White House confirms U.S. operation in January led to deaths of two hostages and an American member of militant group.
The White House said Thursday that a U.S. operation in January against an Al Qaeda compound near the Afghan-Pakistan border killed one American and one Italian hostage, along with an American member of the jihadist group. Another American, Al Qaeda spokesman Adam Gadahn, was killed, “likely in a separate U.S. government counterterrorism operation.”
“No words can fully express our regret over this terrible tragedy,” the White House said, revealing the previously classified finding. The president “takes full responsibility for these operations.”
The White House identified the hostages killed in the operation against the border compound as U.S. contractor Warren Weinstein and Italian aid worker Giovanni Lo Porto.
Weinstein was snatched after gunmen tricked their way into his home in Lahore on Aug. 13, 2011 shortly before he was due to return home after seven years working in Pakistan. He later appeared in a video in which, under apparent coercion, he asked the United States to free Al Qaeda prisoners.
Lo Porto disappeared in January 2012 in Pakistan.
“Analysis of all available information has led the intelligence community to judge with high confidence that the operation accidentally killed both hostages,” the White House said. “The operation targeted an Al Qaeda-associated compound, where we had no reason to believe either hostage was present, located in the border region of Afghanistan and Pakistan.”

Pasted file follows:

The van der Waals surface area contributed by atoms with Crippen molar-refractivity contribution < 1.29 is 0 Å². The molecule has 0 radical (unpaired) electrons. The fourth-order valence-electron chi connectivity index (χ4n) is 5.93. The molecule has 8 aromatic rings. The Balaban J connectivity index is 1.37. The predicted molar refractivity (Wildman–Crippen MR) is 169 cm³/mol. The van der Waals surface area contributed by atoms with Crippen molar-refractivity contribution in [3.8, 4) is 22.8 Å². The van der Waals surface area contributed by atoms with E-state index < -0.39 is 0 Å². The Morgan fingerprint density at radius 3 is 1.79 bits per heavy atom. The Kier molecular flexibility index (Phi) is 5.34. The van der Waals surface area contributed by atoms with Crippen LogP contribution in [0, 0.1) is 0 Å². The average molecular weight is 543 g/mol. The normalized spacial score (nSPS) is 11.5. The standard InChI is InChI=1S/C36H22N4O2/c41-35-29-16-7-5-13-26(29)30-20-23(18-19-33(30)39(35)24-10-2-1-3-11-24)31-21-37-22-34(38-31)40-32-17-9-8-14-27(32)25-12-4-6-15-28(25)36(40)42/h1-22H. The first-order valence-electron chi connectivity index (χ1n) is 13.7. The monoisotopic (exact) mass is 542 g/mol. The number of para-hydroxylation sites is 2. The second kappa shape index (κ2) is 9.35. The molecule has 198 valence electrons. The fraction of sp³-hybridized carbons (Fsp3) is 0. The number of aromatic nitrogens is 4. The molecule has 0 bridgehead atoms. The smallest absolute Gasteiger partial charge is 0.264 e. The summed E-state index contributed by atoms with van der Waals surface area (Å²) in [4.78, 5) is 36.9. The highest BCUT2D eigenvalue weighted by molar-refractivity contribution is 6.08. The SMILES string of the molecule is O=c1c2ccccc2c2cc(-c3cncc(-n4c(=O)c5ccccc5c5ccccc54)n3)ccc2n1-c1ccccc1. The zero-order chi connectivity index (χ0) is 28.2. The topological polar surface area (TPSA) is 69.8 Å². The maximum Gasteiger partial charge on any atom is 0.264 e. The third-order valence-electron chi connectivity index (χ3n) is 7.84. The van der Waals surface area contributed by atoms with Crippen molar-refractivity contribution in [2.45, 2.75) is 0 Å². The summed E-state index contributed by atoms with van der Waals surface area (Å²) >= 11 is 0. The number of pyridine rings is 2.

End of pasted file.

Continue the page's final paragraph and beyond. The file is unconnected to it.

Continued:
The White House statement did not identify which U.S. agency carried out the operation, which suggests it was carried out by an intelligence service rather than a military unit. “We have concluded that Ahmed Faruq, an American who was an Al Qaeda leader, was killed in the same operation that resulted in the deaths of Dr. Weinstein and Mr. Lo Porto,” the White House said. “We have also concluded that Adam Gadahn, an American who became a prominent member of Al Qaeda, was killed in January, likely in a separate U.S. Government counterterrorism operation,” it added. “While both Faruq and Gadahn were Al Qaeda members, neither was specifically targeted, and we did not have information indicating their presence at the sites of these operations.”
Weinstein’s wife issued a statement after the White House confirmation, blaming Al Qaeda for the tragic death of her husband in the U.S. counter-terrorism strike. But Elaine Weinstein said she and her family were disappointed with the U.S. and Pakistani governments’ efforts to secure her husband’s release from his Al Qaeda captors.
“We were so hopeful that those in the U.S. and Pakistani governments with the power to take action and secure his release would have done everything possible to do so and there are no words to do justice to the disappointment and heartbreak we are going through,” she said in the statement.
The family was looking forward to the results of a U.S. government investigation into the incident, she said. “But those who took Warren captive over three years ago bear ultimate responsibility. I can assure you that he would still be alive and well if they had allowed him to return home after his time abroad working to help the people of Pakistan,” she said.
She singled out the Pakistani government in particular for criticism, saying officials did not place a sufficient priority on her husband’s case. And as for Washington, she expressed appreciation to some lawmakers and FBI officials but said “the assistance we received from other elements of the U.S. government was inconsistent and disappointing over the course of three and a half years.”